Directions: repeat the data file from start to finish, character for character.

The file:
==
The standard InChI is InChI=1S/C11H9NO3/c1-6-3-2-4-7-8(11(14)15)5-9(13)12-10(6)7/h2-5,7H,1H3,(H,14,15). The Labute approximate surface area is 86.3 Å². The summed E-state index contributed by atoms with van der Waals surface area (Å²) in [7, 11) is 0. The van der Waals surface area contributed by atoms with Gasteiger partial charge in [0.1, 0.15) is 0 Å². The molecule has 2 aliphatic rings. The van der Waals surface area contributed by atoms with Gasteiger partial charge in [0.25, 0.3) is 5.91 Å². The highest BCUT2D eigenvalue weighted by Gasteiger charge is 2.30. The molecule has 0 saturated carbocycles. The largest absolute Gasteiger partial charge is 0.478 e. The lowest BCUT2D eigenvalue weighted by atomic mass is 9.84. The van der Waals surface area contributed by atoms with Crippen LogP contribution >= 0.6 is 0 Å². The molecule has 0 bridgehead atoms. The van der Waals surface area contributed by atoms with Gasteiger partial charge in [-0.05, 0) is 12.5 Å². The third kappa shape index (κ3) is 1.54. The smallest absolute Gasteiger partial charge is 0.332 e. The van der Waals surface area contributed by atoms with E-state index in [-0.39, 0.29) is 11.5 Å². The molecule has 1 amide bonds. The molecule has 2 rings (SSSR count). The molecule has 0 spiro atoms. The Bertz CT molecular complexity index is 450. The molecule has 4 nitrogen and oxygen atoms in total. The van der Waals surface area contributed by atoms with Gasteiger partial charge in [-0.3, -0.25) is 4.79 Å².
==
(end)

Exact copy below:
The standard InChI is InChI=1S/C11H9NO3/c1-6-3-2-4-7-8(11(14)15)5-9(13)12-10(6)7/h2-5,7H,1H3,(H,14,15). The Labute approximate surface area is 86.3 Å². The summed E-state index contributed by atoms with van der Waals surface area (Å²) in [7, 11) is 0. The van der Waals surface area contributed by atoms with Gasteiger partial charge in [0.1, 0.15) is 0 Å². The molecule has 2 aliphatic rings. The van der Waals surface area contributed by atoms with Gasteiger partial charge in [0.25, 0.3) is 5.91 Å². The highest BCUT2D eigenvalue weighted by Gasteiger charge is 2.30. The molecule has 0 saturated carbocycles. The largest absolute Gasteiger partial charge is 0.478 e. The lowest BCUT2D eigenvalue weighted by atomic mass is 9.84. The van der Waals surface area contributed by atoms with Crippen LogP contribution >= 0.6 is 0 Å². The molecule has 0 bridgehead atoms. The van der Waals surface area contributed by atoms with Gasteiger partial charge in [-0.05, 0) is 12.5 Å². The third kappa shape index (κ3) is 1.54. The smallest absolute Gasteiger partial charge is 0.332 e. The van der Waals surface area contributed by atoms with E-state index in [-0.39, 0.29) is 11.5 Å². The molecule has 1 amide bonds. The molecule has 2 rings (SSSR count). The molecule has 0 spiro atoms. The Bertz CT molecular complexity index is 450. The molecule has 4 nitrogen and oxygen atoms in total. The van der Waals surface area contributed by atoms with Gasteiger partial charge in [-0.3, -0.25) is 4.79 Å².